When you’re in pain, you might grab some ibuprofen or aspirin without thinking much about it, but new studies have shown risks you should recognize.
You’ll want to consider the risks to your hearing that many over-the-counter and prescription pain medication carry before you choose to use them. Younger men, amazingly, could have a higher risk factor.
Pain Relievers And Hearing Loss – What The Studies Say
A thorough, 30-year collaborative study was performed among researchers from esteemed universities such as Harvard, Brigham Young, and Vanderbilt. A bi-yearly questionnaire was sent to 27,000 people between the age of 40 and 74 which included health and lifestyle questions.
Researchers weren’t certain what to expect because the questionnaire was very extensive. After analyzing the data, they were surprised to find a strong connection between loss of hearing and over-the-counter pain relievers.
They also faced a more surprising realization. Men who are 50 or under who frequently use acetaminophen were nearly twice as likely to have hearing loss. Those who regularly used aspirin had a 50% chance of experiencing hearing loss. And there’s a 61% chance that hearing loss will develop in people who use NSAIDs (ibuprofen and naproxen).
It was also striking that consuming low doses regularly appeared to be more detrimental to their hearing than taking higher doses once in a while.
We can’t be sure that the pain reliever actually was the cause of this loss of hearing even though we can see a definite correlation. Causation can only be proven with additional study. But we really should reconsider our use of these pain relievers after these persuasive results.
Present Theories About The Connection Between Hearing Loss And Pain Relievers
There are several theories as to why pain relievers could result in hearing loss which scientists have come up with.
When you experience pain, your nerves convey this feeling to the brain. Blood flow to a specific nerve is obstructed by over-the-counter pain relievers. This interrupts nerve signals that usually communicate with the brain, so you feel less pain.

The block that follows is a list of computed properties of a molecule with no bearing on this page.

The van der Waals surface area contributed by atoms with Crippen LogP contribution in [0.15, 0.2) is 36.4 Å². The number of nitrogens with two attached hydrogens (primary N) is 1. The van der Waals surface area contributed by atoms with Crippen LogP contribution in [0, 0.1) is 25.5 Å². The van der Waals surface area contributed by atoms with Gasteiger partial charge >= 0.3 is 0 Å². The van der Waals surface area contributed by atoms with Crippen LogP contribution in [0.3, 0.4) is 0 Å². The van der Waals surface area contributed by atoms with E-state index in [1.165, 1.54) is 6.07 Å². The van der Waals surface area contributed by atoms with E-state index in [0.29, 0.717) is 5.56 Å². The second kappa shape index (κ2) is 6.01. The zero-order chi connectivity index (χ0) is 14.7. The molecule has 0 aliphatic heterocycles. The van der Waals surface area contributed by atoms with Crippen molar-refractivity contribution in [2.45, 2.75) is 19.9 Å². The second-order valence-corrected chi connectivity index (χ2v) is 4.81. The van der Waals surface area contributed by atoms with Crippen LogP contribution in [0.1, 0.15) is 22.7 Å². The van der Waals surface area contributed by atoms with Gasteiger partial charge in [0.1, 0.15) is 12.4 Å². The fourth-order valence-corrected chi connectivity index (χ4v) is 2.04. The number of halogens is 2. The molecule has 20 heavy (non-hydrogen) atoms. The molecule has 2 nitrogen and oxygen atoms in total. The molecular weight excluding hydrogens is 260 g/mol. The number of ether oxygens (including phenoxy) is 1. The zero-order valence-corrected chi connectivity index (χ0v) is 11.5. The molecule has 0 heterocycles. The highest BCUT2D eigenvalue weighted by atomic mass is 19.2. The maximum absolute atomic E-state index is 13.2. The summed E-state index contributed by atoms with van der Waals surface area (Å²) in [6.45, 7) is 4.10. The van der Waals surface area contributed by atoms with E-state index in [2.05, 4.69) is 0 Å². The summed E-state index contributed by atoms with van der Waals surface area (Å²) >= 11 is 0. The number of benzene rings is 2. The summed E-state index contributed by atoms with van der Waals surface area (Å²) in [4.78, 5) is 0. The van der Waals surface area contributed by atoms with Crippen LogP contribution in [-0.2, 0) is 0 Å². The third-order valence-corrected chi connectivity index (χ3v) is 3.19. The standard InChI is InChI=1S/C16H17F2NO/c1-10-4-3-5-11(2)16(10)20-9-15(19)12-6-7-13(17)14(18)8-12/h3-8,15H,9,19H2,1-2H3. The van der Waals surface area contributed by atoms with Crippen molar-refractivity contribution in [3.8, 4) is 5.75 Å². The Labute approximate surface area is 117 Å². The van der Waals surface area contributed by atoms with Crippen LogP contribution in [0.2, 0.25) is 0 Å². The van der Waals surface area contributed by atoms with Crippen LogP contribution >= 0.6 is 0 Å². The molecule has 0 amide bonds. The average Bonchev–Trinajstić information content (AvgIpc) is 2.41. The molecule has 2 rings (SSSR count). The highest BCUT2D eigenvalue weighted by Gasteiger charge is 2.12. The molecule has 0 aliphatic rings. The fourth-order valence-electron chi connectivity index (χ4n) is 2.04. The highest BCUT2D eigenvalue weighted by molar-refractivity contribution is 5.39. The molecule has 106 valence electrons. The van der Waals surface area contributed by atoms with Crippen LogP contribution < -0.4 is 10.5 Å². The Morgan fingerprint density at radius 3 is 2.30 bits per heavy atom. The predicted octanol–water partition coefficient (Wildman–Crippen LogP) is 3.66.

Scientists believe this process also reduces the flow of blood in the inner ear. This blood carries vital nutrients and oxygen. When the flow is decreased for extended time periods, cells end up malnourished and die.
Also, there’s a specific protein that protects the inner ear from loud noises and it seems as if acetaminophen, in particular, may block this.
Is There Anything That Can be Done?
The most significant revelation was that men under 50 were the most likely to be affected. This is an earnest reminder that hearing impairment can happen at any age. But as you get older, if you take the right steps you will have a better chance of maintaining your hearing.
While it’s important to note that using these pain relievers can have some unfavorable consequences, that doesn’t mean you have to entirely stop using them. Take pain relievers as prescribed and reduce how often you take them if possible.
If you can discover alternative solutions you should consider them as a first possibility. You should also minimize the consumption of inflammation-causing foods and boost Omega-3 fat in your diet. These methods have been shown to naturally lessen pain and inflammation while enhancing blood flow.
Lastly, is an appointment to see us each year to get your hearing examined. Don’t forget, hearing examinations are for individuals of all ages. The best time to start talking to us about avoiding additional hearing loss is when you under 50.